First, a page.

Professor. Received his Ph.D. from Michigan State University in 1985. After postdoctoral research at the University of East Anglia, England, and the University of Chicago, he came to FSU in 1989. Dr. Miller's research interests include general community ecology and plant evolutionary biology. Current projects include quantifying evolution of plants in different types of competitive situations; attempting to understand the relative importance of competition, herbivory, and disturbance in determining community composition on barrier islands; and the maintenance of community patterns in the invertebrate communities living in pitcher plants.
- Dr. Darin R. Rokyta
Associate Professor. Received his Ph.D. from the University of Idaho in 2006. His current research investigates the molecular and statistical properties of adaptive evolution. The overarching goal of my work is to develop a robust, quantitative model of adaptive evolution at the molecular level and the statistical methology to test the model predictions and assumptions, but the available empirical data are insufficient for evaluating the strengths and weaknesses of current models and guiding future efforts. Therefore, his research also involves generating empirical data sets using experimental evolution approaches.
- Dr. Trisha Terebelski
Teaching Faculty, Director of the 2000-level lecture courses for Biological
Science majors. Received her PhD from Florida State University (1998) and
carried out postdoctoral studies in the same field at FSU. Dr. Spears is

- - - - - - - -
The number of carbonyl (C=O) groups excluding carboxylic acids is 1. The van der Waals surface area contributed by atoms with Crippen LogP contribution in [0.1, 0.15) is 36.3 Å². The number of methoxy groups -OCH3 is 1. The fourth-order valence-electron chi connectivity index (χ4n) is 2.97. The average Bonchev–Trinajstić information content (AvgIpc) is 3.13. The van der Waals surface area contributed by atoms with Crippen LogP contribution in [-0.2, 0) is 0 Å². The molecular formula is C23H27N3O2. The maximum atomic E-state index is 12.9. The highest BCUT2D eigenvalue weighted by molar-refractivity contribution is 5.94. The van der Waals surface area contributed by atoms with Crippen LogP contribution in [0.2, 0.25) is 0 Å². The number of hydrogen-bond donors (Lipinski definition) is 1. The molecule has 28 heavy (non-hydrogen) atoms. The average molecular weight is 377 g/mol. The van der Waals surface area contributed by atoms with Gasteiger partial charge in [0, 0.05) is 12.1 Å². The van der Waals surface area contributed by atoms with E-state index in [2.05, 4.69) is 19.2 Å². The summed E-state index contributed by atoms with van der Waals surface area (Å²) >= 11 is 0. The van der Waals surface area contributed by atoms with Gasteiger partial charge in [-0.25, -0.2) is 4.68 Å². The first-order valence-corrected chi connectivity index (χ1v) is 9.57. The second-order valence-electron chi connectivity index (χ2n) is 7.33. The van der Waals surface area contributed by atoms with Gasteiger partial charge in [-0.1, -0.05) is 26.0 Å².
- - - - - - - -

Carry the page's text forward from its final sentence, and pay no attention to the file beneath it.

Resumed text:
currently a research associate in the Department of Biological Science. Her
research interests lie in the field of crustacean molecular systematics
- Dr. Scott J. Steppan
Professor. Received his Ph.D. in 1995 from the University of Chicago. He held postdoctoral fellowships in both the Mammal Division and the Laboratory of Molecular Systematics of the Smithsonian Institution. His research revolves around systematics and evolutionary biology, predominantly from species-level phenomena to macroevolution. His current projects include molecular and morphological phylogenetic studies of the squirrel family and South American mice, comparative analyses of multivariate evolution, and the extrapolation of developmental or genetic constraints to understanding macroevolutionary patterns.
- Dr. M. Elizabeth Stroupe
Assistant Professor. Received her Ph.D. from Scripps Research Institute in 2002. Her current research focuses on understanding the structure-function relationships driving two pathways: mRNA metabolism and sulfur metabolism. She uses x-ray crystallography and single-particle cryogenic electron microscopy (cryo-EM) to probe across resolutions, so that she can link atomic-resolution details, macromolecular assemblies, and cellular activity.
- Dr. Hengli Tang